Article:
Ever since her parents bought the clawfoot bathtub, Grace had felt ill at ease when she went to the toilet. Her father said it was a vintage Victorian tub, but she suspected he had just gotten it cheap from an old antique store. Almost everything they owned was used. Her father could never resist a discount.
Something about the antique bath bothered her. Perhaps it was the dark, ugly reddish-brown stains on the porcelain. Maybe it was the way the gnarled cast-iron legs of the bath jutted out at an odd angle. They looked like the paws of some monstrous, misshapen beast. Sometimes she imagined the bathtub suddenly standing up and scuttling out of the bathroom while her back was turned.
Grace was almost 13 years old, but her mother still treated her like a child, telling her when to get up, when to do her homework, when she could watch TV and when she had to go to bed.
Her parents seemed to argue constantly about everything. Even the slightest thing would spark a feud that lasted for hours. She couldn’t remember a time when there had been peace and quiet in the house. All day long, her mother and father would be at eachother’s throats, having argument after argument.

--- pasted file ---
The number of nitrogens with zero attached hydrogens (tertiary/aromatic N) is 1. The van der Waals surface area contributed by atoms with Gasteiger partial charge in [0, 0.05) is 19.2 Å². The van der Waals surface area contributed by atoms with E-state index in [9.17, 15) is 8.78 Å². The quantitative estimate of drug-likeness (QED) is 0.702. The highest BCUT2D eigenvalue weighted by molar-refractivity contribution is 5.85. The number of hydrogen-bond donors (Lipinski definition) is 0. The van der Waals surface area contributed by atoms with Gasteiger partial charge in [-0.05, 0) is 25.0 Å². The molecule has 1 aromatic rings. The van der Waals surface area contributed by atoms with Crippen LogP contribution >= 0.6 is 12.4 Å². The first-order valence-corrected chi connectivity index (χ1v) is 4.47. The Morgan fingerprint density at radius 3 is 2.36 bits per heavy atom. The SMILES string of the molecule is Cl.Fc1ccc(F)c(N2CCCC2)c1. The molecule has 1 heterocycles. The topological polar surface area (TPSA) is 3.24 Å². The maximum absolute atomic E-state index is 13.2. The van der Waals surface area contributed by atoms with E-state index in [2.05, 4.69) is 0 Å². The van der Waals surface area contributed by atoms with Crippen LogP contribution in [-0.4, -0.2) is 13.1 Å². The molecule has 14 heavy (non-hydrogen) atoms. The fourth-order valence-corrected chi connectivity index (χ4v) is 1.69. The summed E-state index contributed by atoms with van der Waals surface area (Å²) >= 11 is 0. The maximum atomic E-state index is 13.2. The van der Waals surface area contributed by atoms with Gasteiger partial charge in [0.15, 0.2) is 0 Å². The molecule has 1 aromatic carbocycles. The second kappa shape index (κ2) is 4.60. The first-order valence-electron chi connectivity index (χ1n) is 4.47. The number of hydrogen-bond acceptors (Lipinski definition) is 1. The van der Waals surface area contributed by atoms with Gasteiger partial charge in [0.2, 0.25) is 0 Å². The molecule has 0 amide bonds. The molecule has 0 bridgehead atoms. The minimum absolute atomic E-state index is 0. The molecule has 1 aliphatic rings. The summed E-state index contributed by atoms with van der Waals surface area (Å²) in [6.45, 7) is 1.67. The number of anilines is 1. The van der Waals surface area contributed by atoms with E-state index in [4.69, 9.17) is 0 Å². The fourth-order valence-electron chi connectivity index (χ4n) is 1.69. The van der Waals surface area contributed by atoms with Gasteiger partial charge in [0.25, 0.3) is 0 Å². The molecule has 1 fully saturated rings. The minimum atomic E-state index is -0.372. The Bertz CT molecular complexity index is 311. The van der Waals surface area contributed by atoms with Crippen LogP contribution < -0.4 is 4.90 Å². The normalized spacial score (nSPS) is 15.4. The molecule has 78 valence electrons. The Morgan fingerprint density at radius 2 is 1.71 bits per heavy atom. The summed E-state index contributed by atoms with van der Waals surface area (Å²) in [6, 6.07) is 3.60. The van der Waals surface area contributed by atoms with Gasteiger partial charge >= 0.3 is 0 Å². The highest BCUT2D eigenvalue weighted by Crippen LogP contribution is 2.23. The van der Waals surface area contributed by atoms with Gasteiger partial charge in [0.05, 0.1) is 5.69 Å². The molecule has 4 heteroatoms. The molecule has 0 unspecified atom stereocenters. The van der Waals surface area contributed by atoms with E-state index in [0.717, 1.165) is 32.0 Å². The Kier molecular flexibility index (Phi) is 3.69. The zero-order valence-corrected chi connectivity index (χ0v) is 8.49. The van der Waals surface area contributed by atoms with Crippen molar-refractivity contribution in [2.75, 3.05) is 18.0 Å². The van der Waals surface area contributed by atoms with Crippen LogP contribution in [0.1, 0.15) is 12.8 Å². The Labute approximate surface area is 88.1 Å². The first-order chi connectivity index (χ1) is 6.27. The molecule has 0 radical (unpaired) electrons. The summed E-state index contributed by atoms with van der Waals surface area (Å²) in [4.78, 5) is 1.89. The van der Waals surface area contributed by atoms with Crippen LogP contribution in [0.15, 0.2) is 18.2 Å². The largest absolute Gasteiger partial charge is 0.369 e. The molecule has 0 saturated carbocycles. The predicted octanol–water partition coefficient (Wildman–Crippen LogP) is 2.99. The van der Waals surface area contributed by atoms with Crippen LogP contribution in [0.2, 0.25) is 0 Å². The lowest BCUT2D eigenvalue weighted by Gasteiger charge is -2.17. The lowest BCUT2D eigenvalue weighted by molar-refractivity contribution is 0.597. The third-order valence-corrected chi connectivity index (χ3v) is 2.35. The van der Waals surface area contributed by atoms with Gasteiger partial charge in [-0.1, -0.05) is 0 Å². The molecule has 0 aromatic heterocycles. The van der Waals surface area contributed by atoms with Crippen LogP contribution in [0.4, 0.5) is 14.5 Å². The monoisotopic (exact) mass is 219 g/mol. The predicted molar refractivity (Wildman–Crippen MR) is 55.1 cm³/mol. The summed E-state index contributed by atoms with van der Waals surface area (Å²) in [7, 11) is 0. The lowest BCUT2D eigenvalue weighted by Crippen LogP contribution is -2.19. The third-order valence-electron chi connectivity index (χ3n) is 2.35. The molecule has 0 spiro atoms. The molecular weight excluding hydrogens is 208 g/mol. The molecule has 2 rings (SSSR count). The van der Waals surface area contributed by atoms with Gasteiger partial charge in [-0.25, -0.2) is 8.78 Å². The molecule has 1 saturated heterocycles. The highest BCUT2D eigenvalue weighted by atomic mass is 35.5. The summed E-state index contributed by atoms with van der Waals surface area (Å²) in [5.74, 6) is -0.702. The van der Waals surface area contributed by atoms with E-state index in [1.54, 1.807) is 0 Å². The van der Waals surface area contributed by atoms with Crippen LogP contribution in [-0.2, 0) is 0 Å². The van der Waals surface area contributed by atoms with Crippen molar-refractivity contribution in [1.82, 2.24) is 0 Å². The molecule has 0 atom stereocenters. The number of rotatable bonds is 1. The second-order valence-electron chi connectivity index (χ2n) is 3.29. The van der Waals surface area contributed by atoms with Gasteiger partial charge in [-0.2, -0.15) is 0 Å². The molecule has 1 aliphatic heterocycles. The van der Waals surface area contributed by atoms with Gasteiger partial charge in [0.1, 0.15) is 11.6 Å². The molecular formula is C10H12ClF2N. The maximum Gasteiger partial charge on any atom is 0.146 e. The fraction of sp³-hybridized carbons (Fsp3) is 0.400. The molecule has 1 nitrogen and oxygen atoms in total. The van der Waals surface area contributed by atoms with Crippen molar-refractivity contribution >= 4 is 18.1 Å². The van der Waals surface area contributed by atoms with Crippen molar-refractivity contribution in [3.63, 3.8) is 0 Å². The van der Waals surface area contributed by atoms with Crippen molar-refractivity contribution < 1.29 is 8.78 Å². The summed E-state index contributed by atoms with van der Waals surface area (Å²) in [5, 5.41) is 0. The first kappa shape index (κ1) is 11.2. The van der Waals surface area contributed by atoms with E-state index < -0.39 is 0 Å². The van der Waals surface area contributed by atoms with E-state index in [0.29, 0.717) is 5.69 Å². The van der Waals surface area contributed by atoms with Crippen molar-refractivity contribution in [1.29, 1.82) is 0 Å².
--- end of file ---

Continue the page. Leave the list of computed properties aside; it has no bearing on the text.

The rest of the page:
Often, at night, when her parents were yelling and screaming, Grace would put a pillow over her head to block out the noise and cry herself to sleep. With all the chaos at home, the young girl sometimes felt as if she was losing her mind.
Lately, she had begun to doubt her sanity more and more. Every time she went into the bathroom to take a shower or brush her teeth, she would see things out of the corner of her eye. Reflected in the mirror, she could see the clawfoot bathtub behind her.
Once, she thought she saw blood running out of the faucet. But when she turned to look, the taps weren’t running. On another occasion, she fancied she saw some dark, shadowy shape lying in the tub, its head barely peeking over the side. Of course, she spun around, her heart facing with fear, but the clawfoot bathtub was empty.